Susac was in a .074 (2-for-27) skid when he connected with Chad Billingsley's 2-2 slider and drove it over the center-field barrier for his third homer of the season. It was a welcome change for Susac, who had seen similar pitches in recent games but could not make meaningful contact.
"I was trying to do too much instead of driving it right back up the middle," said Susac, whose three RBIs matched a personal best.
Susac's clout demonstrated why Giants manager Bruce Bochy doesn't hesitate to switch Buster Posey to first base and install Susac in the lineup.
"He's dangerous," Bochy said. "He can hit lefties and righties. He uses the whole field. He has pop in his bat. It's nice to have somebody backing up Posey who's a threat up there."
Susac's homer completed a four-run outburst that accounted for all of the Giants' scoring. They completed their first three-game sweep over Philadelphia at AT&T Park since Sept. 4-6, 2000, and reclaimed some of the confidence they squandered while losing eight of nine games before this series.
San Francisco remained 4 1/2 games behind first-place Los Angeles in the National League West and forged three games ahead of Arizona, which briefly pulled into a second-place tie with the Giants entering this weekend.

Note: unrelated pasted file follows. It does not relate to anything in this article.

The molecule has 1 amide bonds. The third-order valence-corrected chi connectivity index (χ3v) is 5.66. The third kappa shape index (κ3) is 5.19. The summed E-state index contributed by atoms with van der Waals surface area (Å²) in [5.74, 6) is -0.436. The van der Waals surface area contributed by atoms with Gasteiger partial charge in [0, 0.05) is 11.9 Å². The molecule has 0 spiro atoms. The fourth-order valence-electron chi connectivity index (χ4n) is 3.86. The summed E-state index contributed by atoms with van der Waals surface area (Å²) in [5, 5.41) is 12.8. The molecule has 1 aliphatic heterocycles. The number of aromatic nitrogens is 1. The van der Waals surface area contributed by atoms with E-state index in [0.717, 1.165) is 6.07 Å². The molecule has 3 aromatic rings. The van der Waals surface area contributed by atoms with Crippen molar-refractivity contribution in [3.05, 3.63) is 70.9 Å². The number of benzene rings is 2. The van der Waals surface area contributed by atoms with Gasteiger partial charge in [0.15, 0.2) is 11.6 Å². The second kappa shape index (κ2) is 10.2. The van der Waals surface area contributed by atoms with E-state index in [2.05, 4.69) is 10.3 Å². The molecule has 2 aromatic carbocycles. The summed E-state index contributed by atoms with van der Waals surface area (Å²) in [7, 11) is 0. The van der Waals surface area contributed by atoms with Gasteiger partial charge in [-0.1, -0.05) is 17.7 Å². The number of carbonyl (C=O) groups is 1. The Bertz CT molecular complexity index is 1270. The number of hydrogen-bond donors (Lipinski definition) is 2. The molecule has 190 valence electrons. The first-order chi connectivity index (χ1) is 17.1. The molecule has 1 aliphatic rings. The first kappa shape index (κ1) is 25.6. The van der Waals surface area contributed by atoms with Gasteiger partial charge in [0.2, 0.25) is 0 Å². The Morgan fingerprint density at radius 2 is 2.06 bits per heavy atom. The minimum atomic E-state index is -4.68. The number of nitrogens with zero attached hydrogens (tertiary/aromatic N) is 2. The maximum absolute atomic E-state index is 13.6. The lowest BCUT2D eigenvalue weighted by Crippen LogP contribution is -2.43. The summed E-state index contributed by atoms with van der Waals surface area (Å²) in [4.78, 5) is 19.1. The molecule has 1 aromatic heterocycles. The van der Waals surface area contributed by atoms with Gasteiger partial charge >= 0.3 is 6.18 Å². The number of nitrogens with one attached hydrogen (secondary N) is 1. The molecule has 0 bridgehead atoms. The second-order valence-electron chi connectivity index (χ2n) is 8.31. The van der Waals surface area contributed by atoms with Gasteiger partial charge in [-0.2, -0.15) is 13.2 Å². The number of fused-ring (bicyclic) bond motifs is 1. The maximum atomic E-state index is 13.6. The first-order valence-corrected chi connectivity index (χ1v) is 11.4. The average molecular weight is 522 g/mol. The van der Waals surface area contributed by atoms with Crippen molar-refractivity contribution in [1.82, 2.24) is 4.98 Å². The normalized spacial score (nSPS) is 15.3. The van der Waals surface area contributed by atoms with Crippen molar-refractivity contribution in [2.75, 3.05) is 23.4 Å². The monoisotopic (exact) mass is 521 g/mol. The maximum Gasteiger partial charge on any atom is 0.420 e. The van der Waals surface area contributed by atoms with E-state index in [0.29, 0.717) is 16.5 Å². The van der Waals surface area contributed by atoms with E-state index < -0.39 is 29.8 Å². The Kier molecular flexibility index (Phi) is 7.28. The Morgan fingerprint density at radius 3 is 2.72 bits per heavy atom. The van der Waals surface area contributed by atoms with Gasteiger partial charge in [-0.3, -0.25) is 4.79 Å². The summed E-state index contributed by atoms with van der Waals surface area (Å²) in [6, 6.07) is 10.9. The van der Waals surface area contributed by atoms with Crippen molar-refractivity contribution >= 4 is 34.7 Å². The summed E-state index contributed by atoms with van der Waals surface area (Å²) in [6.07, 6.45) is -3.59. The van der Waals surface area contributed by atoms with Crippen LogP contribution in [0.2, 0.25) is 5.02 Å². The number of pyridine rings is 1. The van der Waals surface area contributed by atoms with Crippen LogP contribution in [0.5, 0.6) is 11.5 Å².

"I thought it was important for us to build some momentum," Bochy said. "I thought it was critical to get back on track, play some good ball and stay in the hunt. ... We're not where we want to be, obviously, but you want to hang in there."
The Giants accomplished that against the Phillies, capitalizing on facing the Major Leagues' worst team. They outscored Philadelphia, 27-9, while batting .393 (48-for-122) -- including .419 (18-for-43) with runners in scoring position.
Angel Pagan continued his weekend surge by going 3-for-4, though none of his hits figured in San Francisco's scoring. Pagan went 7-for-15 with four runs and four RBIs in the series, hiking his batting average from .261 to .271.